- The optional essay will require analysis on how the author has used evidence and reasoning to support his position.
Check here for the unveiling of a sample of the new SAT on April 16.
The Common App was riddled with technological glitches this season causing an explosion of activity on College Essay Organizer. Who else could students turn to when supplements were not being released on time, and key essay questions were often missing? Not only did we email thousands of students weekly lists detailing which colleges' supplements had released, but we also provided the complete list of essay questions even when they were not available on the Common App.
While the Common App has gotten many of its issues under control, it has been unclear how things will be handled in the coming season, and whether or not past promises (such as all college supplements being released at once on August 1) will be kept. No matter what happens post Rob Killion stepping down, we can tell you that College Essay Organizer will continue to step up and provide students with the confidence needed to complete essays as accurately and early as possible.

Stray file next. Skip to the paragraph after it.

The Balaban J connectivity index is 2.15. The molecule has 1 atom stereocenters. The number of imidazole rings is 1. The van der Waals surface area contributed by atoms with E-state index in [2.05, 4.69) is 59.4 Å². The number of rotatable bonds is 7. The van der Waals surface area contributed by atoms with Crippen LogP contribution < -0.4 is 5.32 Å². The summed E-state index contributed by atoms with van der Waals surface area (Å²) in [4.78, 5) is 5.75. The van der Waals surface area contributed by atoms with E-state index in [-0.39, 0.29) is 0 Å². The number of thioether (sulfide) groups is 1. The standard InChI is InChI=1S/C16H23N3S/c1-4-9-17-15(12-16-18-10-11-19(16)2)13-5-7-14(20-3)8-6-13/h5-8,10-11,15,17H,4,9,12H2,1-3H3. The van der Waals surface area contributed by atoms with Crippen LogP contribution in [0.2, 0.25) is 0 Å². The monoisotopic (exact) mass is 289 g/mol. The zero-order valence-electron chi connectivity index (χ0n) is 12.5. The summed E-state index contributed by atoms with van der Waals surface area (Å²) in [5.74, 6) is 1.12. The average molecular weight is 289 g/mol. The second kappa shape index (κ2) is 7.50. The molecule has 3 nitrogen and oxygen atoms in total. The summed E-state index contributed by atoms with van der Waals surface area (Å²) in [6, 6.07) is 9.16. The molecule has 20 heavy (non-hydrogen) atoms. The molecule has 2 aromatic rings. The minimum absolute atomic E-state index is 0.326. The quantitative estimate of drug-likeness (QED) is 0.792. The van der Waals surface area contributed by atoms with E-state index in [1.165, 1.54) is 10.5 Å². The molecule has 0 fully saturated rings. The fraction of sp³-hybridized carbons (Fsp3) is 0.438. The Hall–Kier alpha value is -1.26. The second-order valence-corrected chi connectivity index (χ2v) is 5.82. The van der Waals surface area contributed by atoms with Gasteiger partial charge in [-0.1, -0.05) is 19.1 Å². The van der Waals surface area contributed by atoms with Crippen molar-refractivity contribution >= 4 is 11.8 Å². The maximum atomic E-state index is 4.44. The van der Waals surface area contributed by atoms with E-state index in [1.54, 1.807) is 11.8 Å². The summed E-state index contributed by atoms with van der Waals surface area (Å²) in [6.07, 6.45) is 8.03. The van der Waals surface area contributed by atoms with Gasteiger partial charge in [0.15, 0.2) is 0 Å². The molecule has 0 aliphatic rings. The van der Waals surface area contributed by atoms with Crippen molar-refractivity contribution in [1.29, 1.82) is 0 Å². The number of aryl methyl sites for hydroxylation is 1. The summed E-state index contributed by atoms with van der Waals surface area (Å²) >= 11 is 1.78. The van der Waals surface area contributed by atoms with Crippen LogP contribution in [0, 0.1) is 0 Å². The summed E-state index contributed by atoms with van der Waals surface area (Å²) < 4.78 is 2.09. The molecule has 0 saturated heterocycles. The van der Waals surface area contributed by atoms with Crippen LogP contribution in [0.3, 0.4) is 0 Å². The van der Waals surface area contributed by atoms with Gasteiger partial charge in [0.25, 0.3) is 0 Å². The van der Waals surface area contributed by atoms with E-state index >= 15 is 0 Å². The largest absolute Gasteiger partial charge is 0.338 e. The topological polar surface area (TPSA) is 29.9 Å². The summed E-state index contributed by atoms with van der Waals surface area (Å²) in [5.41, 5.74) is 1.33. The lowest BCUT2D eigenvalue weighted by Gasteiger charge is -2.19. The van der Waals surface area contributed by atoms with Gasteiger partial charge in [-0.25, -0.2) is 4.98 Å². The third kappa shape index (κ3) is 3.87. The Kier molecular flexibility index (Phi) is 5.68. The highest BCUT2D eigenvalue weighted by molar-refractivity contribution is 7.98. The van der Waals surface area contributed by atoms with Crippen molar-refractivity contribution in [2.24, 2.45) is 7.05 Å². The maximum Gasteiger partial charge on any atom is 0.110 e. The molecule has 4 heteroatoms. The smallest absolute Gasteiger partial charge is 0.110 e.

For more information on the Common App's change in leadership, refer to Nancy Greisemer's article here.
Since it often feels like the student is completely out of control in the application process, it's good to know that you do have rights. As members of the National Association for College Admission Counseling (NACAC), Common App member schools have agreed to give admitted first-year students who have applied regular decision or early action till May 1 to accept or decline an offer to attend. This means that if a college requests you to reply before May 1 (and you have not applied early decision), an extension will be provided upon written request. Here is a list of regulations:
- You can wait until May 1 to respond to an offer of admission and/or financial aid, unless you applied Early Decision.
- Colleges that request commitments prior to May 1 must extend you the opportunity to request an extension until May 1 that will not affect your offer for admission and/or financial aid.
- Wait/alternate list notifications need to include the number of students on the waitlist, the number of students offered admission, and the availability of financial aid and housing.
- You are not obligated to give a deposit or written commitment in order to remain on a waitlist.
- You must be notified of your waitlist status by August 1.
Click here to see more of your student rights and responsibilities as published on the NACAC site.